In 16 NFL seasons, including four with the Bills, Lofton averaged 18.3 yards per catch, better than Jerry Rice (14.8), Randy Moss (15.6) and Larry Fitzgerald (12.2), all of whom were named among the top 10 receivers on the 100th anniversary list.
"Every time I see Rice play and reflect on Lofton, I think about the similarities," Bart Starr, coach of the Packers during Lofton's first six seasons, said in 2003. Wolf, who was working for the Los Angeles Raiders when Lofton played there, said, "Dynamite player. Goodness gracious! Prototypical wide receiver. Could do everything. People don't realize what a good blocker he was."
Perhaps nobody appreciated Lofton more than Bob Schnelker, his offensive coordinator in Green Bay for four seasons, and Lynn Dickey, his quarterback for most of his time with the Packers. "The guy I loved coaching – I never coached anybody better – was James Lofton. He was the best," said Schnelker, who spent 27 years as an assistant coach in the NFL. With Dickey throwing to him, Lofton averaged a league-high 22.4 yards a catch in 1983 and a league-high 22 in 1984. "We did a lot of the seven-step drops, the deep stuff," said Dickey. "That was one of the reasons he averaged like 22 yards a catch a couple seasons. But even the short, abrupt routes that were 10 yards, he'd catch the ball and if you missed (the tackle) the odds of catching him were poor."
Dickey also long remembered two other things about Lofton. One was his intelligence. "I've never seen a guy that smart to come right in and grasp the whole offense the first or second day of training camp," Dickey said in 2018. The other was Lofton's durability. In nine years with the Packers, he played in 137 regular-season games, never missing one because of injury. "That's an amazing statistic," said Dickey. "Just incredible, he got through all those years without breaking anything."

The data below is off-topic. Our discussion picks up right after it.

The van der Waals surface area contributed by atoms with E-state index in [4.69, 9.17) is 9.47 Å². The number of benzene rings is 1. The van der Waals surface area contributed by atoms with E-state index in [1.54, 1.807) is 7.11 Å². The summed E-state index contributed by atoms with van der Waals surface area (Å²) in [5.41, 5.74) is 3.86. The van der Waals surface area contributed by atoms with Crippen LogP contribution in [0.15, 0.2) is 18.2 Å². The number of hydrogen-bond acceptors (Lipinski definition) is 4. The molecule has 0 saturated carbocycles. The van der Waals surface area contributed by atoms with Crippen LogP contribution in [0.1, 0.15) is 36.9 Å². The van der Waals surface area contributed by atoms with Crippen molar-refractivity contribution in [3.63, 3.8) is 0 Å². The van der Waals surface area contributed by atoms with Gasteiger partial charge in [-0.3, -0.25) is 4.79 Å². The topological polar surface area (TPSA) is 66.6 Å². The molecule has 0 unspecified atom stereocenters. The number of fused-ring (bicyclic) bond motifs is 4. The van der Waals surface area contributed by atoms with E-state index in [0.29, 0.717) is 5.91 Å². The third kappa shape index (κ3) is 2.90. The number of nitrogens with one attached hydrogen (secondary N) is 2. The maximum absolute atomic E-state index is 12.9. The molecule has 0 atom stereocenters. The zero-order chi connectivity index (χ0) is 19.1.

On April 13, 1987, the Packers traded Lofton to the Raiders for third- and fourth-round draft choices. That was less than four months after he was arrested on a second-degree sexual assault charge and suspended for his final game with the Packers; and less than six weeks before Lofton was acquitted of the charge. With the Packers, he finished with 530 catches, 9,656 yards and 50 touchdowns, including one on an 83-yard reverse. Lofton played two years with the Raiders, four with the Bills and finished his career in 1993, when he played for both the Los Angeles Rams and Philadelphia.
Born July 5, 1956. Given name James David Lofton.